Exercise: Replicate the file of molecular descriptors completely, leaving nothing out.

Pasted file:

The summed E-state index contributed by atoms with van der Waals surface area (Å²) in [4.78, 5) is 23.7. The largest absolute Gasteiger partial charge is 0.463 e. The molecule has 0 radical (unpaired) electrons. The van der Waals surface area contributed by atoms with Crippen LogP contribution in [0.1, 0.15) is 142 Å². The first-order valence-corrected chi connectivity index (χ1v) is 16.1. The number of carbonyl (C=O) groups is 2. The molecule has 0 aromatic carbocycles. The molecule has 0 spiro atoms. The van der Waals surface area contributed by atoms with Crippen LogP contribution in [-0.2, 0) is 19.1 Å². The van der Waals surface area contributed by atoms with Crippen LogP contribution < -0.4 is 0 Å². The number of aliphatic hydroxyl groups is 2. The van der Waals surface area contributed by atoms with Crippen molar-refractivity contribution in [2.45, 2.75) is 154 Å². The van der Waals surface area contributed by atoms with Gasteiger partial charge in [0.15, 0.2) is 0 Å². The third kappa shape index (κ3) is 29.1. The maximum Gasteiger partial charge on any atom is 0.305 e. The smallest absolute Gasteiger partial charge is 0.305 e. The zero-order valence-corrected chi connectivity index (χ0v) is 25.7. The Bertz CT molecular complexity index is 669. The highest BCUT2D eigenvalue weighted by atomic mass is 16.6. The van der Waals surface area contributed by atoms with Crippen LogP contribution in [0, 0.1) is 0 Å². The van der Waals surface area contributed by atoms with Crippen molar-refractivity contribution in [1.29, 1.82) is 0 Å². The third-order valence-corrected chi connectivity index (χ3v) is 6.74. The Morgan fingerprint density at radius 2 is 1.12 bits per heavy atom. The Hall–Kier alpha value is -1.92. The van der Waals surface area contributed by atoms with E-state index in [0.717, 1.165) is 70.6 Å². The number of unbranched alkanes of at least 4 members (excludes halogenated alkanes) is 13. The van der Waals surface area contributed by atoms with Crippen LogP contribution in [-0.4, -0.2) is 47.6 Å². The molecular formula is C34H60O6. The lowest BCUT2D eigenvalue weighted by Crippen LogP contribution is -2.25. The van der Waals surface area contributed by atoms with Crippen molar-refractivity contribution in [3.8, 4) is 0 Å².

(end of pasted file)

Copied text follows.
The summed E-state index contributed by atoms with van der Waals surface area (Å²) in [4.78, 5) is 23.7. The largest absolute Gasteiger partial charge is 0.463 e. The molecule has 0 radical (unpaired) electrons. The van der Waals surface area contributed by atoms with Crippen LogP contribution in [0.1, 0.15) is 142 Å². The first-order valence-corrected chi connectivity index (χ1v) is 16.1. The number of carbonyl (C=O) groups is 2. The molecule has 0 aromatic carbocycles. The molecule has 0 spiro atoms. The van der Waals surface area contributed by atoms with Crippen LogP contribution in [-0.2, 0) is 19.1 Å². The van der Waals surface area contributed by atoms with Crippen LogP contribution < -0.4 is 0 Å². The number of aliphatic hydroxyl groups is 2. The van der Waals surface area contributed by atoms with Crippen molar-refractivity contribution in [2.45, 2.75) is 154 Å². The van der Waals surface area contributed by atoms with Gasteiger partial charge in [0.15, 0.2) is 0 Å². The third kappa shape index (κ3) is 29.1. The maximum Gasteiger partial charge on any atom is 0.305 e. The smallest absolute Gasteiger partial charge is 0.305 e. The zero-order valence-corrected chi connectivity index (χ0v) is 25.7. The Bertz CT molecular complexity index is 669. The highest BCUT2D eigenvalue weighted by atomic mass is 16.6. The van der Waals surface area contributed by atoms with Crippen LogP contribution in [0, 0.1) is 0 Å². The van der Waals surface area contributed by atoms with Crippen molar-refractivity contribution in [1.29, 1.82) is 0 Å². The third-order valence-corrected chi connectivity index (χ3v) is 6.74. The Morgan fingerprint density at radius 2 is 1.12 bits per heavy atom. The Hall–Kier alpha value is -1.92. The van der Waals surface area contributed by atoms with E-state index in [0.717, 1.165) is 70.6 Å². The number of unbranched alkanes of at least 4 members (excludes halogenated alkanes) is 13. The van der Waals surface area contributed by atoms with Crippen LogP contribution in [-0.4, -0.2) is 47.6 Å². The molecular formula is C34H60O6. The lowest BCUT2D eigenvalue weighted by Crippen LogP contribution is -2.25. The van der Waals surface area contributed by atoms with Crippen molar-refractivity contribution in [3.8, 4) is 0 Å².